29 Apr 2022

Compostable packaging: Environment Ministry urges cautious approach

3:10 pm on 29 April 2022

The Ministry for the Environment has issued a warning about compostable packaging - likening it to single-use plastics.

Food containers made of bagasse

Composting facilities don't want plant-based packaging because it devalues their final product. Photo: 123RF

Composting facilities don't want the plant-based packaging because it devalues their final product and councils don't collect it at the roadside.

The Ministry for the Environment says a cautious approach to compostable products is needed as they are still single use and do not have any nutritional or economic value.

It also has concerns about the possible impacts of compostable products on soils and the food chain and is scoping research to better understand those impacts.

WasteMINZ organic materials group chair Chris Purchas said when a compostable packet was put in a rubbish bin and sent to landfill it decomposed very slowly.

"Compostable products are designed to break down in a composting process that relies on a range of things, but good aeration is key, lots of airflow. If you place something in landfill, the material is compacted and contained and effectively has very little airflow.

"So there's not a lot of sense in taking a compostable product, using it once and then placing it in landfill."

In a statement in 2019, WasteMINZ said composters were "gravely concerned" that a wide range of compostable materials that could devalue compost were appearing on the market.

Purchas said as an industry, commercial composters aimed to create a nutrient rich product that improved soil fertilty so were reluctant to accept packaging that didn't benefit the quality of their compost.

They also worked to remove contamination and it was often challenging to know if items in feedstock were compostable - short of pulling them out to check - as there was no national standard for commercial compostability.

There are 15 facilities that accept compostable packaging in Aotearoa - all with strict acceptance criteria.

Plant-based and compostable packaging is not accepted in kerbside food waste or greenwaste bins.

"It doesn't seem that sensible to claim that something is compostable in a New Zealand context if it's very unlikely that material will actually be picked up and put into a composting process," Purchas said.

"There's limited options for taking a compostable pasta packet, for example, and putting that into a composting process, because most of our processers in New Zealand do not accept that type of material at the moment."

Packaging providers and product suppliers were looking for solutions to single use packaging - but compostable packaging was still single use packaging.

Composting of plant-based bottle developed by For the Better Good.

For the Better Good developed its own collection network and composting facilities to process its plant-based bottle, the company founder said. Photo: Supplied / For the Better Good.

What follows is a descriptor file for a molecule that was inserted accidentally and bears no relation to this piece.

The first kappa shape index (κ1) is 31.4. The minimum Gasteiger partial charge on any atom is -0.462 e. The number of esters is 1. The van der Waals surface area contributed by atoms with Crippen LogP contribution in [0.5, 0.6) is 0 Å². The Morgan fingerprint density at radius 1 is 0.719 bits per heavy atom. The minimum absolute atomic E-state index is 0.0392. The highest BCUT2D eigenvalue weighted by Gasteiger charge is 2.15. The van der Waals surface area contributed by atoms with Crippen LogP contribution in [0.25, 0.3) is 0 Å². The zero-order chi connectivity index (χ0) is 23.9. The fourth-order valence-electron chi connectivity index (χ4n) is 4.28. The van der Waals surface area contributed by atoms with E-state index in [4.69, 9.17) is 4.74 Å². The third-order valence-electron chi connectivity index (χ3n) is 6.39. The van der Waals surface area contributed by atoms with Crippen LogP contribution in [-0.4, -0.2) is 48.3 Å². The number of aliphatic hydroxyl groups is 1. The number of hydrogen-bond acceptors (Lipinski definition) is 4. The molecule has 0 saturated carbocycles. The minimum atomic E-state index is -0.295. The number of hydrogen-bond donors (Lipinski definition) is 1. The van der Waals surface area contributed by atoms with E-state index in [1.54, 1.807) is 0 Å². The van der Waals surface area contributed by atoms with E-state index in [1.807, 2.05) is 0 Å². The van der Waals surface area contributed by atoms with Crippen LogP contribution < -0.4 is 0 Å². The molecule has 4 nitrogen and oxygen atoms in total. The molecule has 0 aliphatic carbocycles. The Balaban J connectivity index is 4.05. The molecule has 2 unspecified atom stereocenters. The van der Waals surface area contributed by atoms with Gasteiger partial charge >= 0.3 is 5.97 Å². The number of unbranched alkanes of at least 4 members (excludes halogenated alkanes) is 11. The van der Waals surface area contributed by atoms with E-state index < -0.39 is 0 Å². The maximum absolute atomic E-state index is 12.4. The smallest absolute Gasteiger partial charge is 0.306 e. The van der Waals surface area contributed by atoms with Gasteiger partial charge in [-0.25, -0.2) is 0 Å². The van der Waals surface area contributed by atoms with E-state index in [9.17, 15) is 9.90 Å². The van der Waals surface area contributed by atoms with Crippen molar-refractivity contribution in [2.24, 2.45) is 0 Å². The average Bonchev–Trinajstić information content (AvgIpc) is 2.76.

"They bring a whole lot of challenges and problems with them, rather than necessarily providing a solution that solves everything."

Countdown's director of sustainability Kiri Hannifin said the supermarket didn't use compostable packaging in any of its own products.

She said it was confusing for consumers, who often thought they were doing the right thing by recycling them.

"All that does is contaminate the recycling so they are better to go in the landfill and that feels like it's greenwashing because they are meant to be compostable, but there is nowhere for them to go.

"There's also very little nutritional value in terms of the product when it goes into compost, so it is a bit murky.

"It feels so good but there is no end of life solution for them at the moment."

For the Better Good founder Jayden Klinac developed a compostable plant-based water bottle - called the Better Bottle - to provide consumers with a choice other than oil-based plastic bottles.

For the Better Good founder Jayden Klinac developed a plant-based water bottle called the Better Bottle.

Photo: Supplied / For The Better Good

He ran into trouble finding a commercial facility to process them so developed a collection network and composting facilities to process them, creating a closed loop environment.

Better Bottles contaminated with food were composted, while clean bottles were broken down and turned into 3D printer filament, which could then be recycled again.

He said plant-based products could be composted or recycled - but that relied on having the infrastructure to do so.

"In principle they are recyclable but we don't currently have recycling lines in New Zealand to recycle them so that's why you can't put them in your kerbside recycling bin.

"But that's the same with all plastic polymers, compostable or not, oil-based plastics, like PET and HDPE are recyclable but they can't be recycled together."

Jayden Klinac said there was no one-size-fits-all approach when it came to compostable packaging.

"A circular economy is all about using renewable feedstocks when we can and extending the life of materials as long as possible.

"Picture a perfect world where we did build up an infrastructure that allowed materials to be made from renewable resources, reusable, and then they can be collected and recycled over and over again and then if they get beyond recycled, they can be composted."

He said more work needed to be done on New Zealand's composting and recycling infrastructure to support a circular economy.

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